E.P. Warren (1860-1928), born into a wealthy papermaking family in Waltham, Massachusetts, graduated from Harvard and then moved to an Oxford that was more tolerant of his homosexuality. He purchased Lewes House, “a monkish establishment where women were not welcomed” (Rothenstein, Men and Memories 1872-1900 (London 1934) 343). There he long lived with his companion, John Marshall. They called each other “Puppy,” dressed alike and even looked remarkably alike. Warren, rich and blessed by Pio Nono, collected ancient art and did much of the purchasing for the Museum of Fine Art, Boston, where his brother chaired the board of trustees.
The book is the first honest portrayal of Warren and his circle. Although the author is a journalist rather than a scholar, he uses archival material and is free of the preconceived opinions that often make archaeologists the worst historians of their own disciplne. The book is of importance to classicists for two reasons. A number of the items, most notorious the Boston Throne, secured by Warren are now considered forgeries. The utter corruption of Italian archaeology and the ignorance of unscrupulous buyers are illustrated here. We see for the first time the context of irresponsible acquisition. Further, some influential scholars were part of Warren’s circle. Beazley was often at Lewes House and by his own admission owed his choice of profession to Warren. The bisexual, Ludwig Curtius, briefly appears (41). One would like an edition of the correspondence between Warren and Curtius. Most interesting is the frequent appearance of Wolfgang Helbig, the forger of the fibula praenestina and possibly many of the Roman portraits secured by him for the Danish brewer Jacobsen and now in the Glyptothek in Copenhagen. The enigma has been why did Helbig, a first rate scholar, married to a woman of great wealth and suspected only by Otto Jahn (Mommsen and Wilamowitz trusted him), need to sell forgeries. Blackmail is an obvious reason and the connection with the Lewes circle suggests that perhaps he sought to hide homosexual indiscretions. A mistress or two would have posed no threat in Rome of the Jahrhundertwende. Discussion (198ff.) of “The Brotherhood of Ruhleben,” the detention camp west of Berlin where British nationals were interned including the epigraphist, H.J.W. Tillyard, (see Wilamowitz-Murray Letters, 116) is informative indeed.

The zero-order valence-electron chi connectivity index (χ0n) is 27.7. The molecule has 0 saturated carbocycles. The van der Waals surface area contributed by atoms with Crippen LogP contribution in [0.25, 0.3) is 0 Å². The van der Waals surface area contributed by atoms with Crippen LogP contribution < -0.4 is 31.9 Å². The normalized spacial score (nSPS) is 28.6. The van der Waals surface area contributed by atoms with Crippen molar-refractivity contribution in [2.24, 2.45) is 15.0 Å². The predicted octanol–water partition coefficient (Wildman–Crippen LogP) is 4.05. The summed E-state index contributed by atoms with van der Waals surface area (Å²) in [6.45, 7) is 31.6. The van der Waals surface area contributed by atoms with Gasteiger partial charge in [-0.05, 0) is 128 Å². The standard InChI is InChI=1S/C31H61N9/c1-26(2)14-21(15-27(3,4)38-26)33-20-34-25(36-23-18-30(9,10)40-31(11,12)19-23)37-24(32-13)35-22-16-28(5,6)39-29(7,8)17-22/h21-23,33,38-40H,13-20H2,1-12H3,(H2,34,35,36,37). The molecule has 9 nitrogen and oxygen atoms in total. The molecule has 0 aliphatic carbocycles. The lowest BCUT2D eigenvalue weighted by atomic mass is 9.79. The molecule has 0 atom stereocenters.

The book is only a beginning. Sox is wildly ignorant of classical antiquity and Wissenschaftsgeschichte, but he is to be praised for treating honestly what priggish professionals want to cover up. A documented, scholarly life of Warren by someone unafraid of truth and able to control the ancient material is needed.